Stone recurrence, complications common after SWL


Just over half of SWL patients can expect at least one recurrence of stone disease and that recurrent stone disease is associated with new-onset diabetes mellitus.

One of the first retrospective studies on the long-term results of SWL was unveiled at the 2007 AUA annual meeting. First author Amy E. Krambeck, MD, a urology resident at the Mayo Clinic, Rochester, MN, told a moderated poster session that just over half of SWL patients can expect at least one recurrence of stone disease and that recurrent stone disease is associated with new-onset diabetes mellitus. But there appears to be no association between recurrent stone events and new-onset hypertension, and patients who already had diabetes at the time of SWL fared no worse than other patients.

"Those patients who had pre-existing diabetes mellitus were at no higher risk for recurrent stone events," said Dr. Krambeck, who worked on the study with Matthew T. Gettman, MD, and colleagues.

Researches found 578 patients from the original group who were still alive in 2004 and mailed questionnaires to them about their subsequent health status and any recurrent stone episodes following their original SWL treatment. Of those 578 patients, 288 (58.9%) responded and were included in the analysis.

Responses indicated recurrent stone disease in 53.5% (154) of the study group. Of the group with recurrent stones, 32.5% (50) reported a single recurrence, 50.6% reported two to five recurrences, 11.7% (18) reported six to nine recurrences, and 5.2% (eight) reported 10 or more recurrences.

Treatments for stone recurrence varied widely, Dr. Krambeck reported. Of the 154 patients with recurrent stone disease, subsequent SWL treatment was the most common option, reported by 58.4% (90) of the respondents. Other treatment choices included conservative treatment for 57.1% (88), ureteroscopy for 22.1% (34), percutaneous nephrolithotomy for 7.1% (11), and open nephrolithotomy for 2.6% (four). Because many patients had multiple recurrences, they may have received different treatments on different occasions, resulting in report totals exceeding 100%.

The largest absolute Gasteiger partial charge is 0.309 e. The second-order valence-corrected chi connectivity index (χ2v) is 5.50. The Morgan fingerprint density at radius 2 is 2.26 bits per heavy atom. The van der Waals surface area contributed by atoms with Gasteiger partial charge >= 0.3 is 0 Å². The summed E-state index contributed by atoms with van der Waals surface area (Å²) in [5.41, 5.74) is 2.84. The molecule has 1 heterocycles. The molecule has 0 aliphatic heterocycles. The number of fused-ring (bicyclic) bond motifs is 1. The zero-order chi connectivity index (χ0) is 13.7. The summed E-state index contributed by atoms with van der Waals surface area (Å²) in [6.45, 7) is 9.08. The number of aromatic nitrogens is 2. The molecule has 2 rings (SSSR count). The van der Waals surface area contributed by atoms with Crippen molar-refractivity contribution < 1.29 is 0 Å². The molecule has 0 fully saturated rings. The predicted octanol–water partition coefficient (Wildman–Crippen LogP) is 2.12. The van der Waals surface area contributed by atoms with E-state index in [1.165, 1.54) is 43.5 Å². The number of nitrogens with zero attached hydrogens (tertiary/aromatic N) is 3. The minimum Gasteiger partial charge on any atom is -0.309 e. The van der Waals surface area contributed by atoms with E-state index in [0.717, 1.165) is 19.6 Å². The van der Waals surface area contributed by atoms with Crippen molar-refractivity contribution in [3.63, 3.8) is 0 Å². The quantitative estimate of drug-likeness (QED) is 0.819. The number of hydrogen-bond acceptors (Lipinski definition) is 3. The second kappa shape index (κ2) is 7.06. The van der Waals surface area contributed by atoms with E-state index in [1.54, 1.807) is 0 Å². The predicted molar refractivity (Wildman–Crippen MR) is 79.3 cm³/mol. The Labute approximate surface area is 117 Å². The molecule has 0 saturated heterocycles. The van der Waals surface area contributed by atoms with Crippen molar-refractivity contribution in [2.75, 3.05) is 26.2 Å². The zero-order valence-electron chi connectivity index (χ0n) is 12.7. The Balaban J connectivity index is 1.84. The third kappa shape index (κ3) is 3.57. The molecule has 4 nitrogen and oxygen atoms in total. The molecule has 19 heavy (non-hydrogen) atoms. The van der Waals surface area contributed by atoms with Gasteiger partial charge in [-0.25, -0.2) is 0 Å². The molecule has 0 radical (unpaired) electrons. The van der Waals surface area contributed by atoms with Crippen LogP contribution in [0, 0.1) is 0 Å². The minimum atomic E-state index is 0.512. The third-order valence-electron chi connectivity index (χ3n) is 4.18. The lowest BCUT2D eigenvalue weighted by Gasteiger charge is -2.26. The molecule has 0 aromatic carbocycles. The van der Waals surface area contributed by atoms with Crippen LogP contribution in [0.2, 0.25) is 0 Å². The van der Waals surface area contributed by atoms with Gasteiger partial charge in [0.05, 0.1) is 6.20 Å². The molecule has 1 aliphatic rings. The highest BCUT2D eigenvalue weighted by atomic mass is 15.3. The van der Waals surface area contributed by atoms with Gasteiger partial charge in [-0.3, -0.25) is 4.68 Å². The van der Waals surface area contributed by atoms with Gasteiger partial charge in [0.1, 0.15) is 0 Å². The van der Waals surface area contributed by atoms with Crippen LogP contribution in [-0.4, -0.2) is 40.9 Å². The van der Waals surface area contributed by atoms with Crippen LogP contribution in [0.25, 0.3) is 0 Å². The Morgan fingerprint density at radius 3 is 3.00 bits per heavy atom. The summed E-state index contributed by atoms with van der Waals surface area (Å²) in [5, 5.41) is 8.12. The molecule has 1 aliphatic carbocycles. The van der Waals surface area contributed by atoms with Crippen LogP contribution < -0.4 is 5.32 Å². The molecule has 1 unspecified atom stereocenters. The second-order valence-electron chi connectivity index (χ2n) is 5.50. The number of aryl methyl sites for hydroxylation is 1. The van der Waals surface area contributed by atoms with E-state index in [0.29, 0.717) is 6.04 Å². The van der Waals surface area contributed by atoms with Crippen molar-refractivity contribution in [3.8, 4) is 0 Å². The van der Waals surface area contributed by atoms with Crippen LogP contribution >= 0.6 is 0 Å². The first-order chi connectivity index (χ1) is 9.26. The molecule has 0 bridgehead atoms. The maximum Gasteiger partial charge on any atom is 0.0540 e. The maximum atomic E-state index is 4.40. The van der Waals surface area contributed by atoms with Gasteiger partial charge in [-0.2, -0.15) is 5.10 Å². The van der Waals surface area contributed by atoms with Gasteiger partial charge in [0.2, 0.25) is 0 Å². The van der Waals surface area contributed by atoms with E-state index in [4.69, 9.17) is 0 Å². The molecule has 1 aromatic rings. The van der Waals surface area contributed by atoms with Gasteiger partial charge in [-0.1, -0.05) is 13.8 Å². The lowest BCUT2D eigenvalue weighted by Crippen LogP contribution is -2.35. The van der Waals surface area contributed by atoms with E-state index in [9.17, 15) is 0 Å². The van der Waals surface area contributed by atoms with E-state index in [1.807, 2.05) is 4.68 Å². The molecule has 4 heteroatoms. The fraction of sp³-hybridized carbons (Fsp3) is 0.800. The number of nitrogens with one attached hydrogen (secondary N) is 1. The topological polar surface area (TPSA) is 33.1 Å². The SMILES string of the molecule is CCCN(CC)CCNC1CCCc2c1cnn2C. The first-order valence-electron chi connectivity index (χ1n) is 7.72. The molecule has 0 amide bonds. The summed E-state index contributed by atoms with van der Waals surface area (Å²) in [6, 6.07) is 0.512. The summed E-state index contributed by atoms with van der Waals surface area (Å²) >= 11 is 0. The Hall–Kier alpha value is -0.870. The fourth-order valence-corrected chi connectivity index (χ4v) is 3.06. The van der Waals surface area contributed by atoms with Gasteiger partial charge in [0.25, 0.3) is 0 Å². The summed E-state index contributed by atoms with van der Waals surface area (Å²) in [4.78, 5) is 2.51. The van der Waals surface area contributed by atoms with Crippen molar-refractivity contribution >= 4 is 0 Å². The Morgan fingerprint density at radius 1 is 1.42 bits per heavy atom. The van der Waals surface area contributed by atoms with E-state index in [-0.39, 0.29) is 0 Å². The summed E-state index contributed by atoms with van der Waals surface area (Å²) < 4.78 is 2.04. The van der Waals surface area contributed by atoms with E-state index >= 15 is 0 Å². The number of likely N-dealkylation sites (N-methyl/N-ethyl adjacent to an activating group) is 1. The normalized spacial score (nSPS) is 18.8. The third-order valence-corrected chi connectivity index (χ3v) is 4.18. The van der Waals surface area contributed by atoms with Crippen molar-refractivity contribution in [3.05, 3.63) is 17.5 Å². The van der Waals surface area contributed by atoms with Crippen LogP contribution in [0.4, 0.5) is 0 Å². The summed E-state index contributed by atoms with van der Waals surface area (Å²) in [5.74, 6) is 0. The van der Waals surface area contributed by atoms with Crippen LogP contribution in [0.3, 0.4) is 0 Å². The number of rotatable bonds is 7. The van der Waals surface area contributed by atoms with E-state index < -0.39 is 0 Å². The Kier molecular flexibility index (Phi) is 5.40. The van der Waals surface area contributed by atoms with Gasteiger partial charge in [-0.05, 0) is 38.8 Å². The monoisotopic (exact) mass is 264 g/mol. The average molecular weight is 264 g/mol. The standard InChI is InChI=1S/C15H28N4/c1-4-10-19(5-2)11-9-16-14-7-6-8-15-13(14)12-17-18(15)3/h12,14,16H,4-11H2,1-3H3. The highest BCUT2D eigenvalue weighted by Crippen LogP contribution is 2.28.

Chart reviews for the survey respondents found immediate postoperative complications following 13.9% of the original SWL treatments. Pain was the most common complication in eight patients (2.8%), followed by ureteral edema or obstruction and cardiac events in seven patients (2.4%). The next cluster of complications included sepsis and steinstrasse, both in six patients (2.1%), followed by fever and clot retention in two patients (0.7%). The least common complications included abscess, venous thrombosis, hypotension, and ureteral perforation in approximately one patient each.

Recurrence patterns noted

Several patient and treatment characteristics were associated with recurrent stone disease, Dr. Krambeck said. The most common associations included male gender (p=.004), younger age at original SWL treatment (p=.022), BMI >25 at the time of original SWL treatment (p=.007), the report of any complication associated with the original SWL treatment (p=.009), and treatment of a lower-pole stone during the original SWL (p=.025).

Chart review showed that 222 patients (78.5%) were originally referred to a nephrologist for treatment in 1985, but analysis of survey responses did not show any association with referral and stone recurrence. Survey responses also showed no association between pre-existing diabetes and recurrent stone disease or between recurrent stone disease and the development of new-onset hypertension or renal insufficiency, although stone recurrence was associated with the subsequent development of new-onset diabetes (p=.020).

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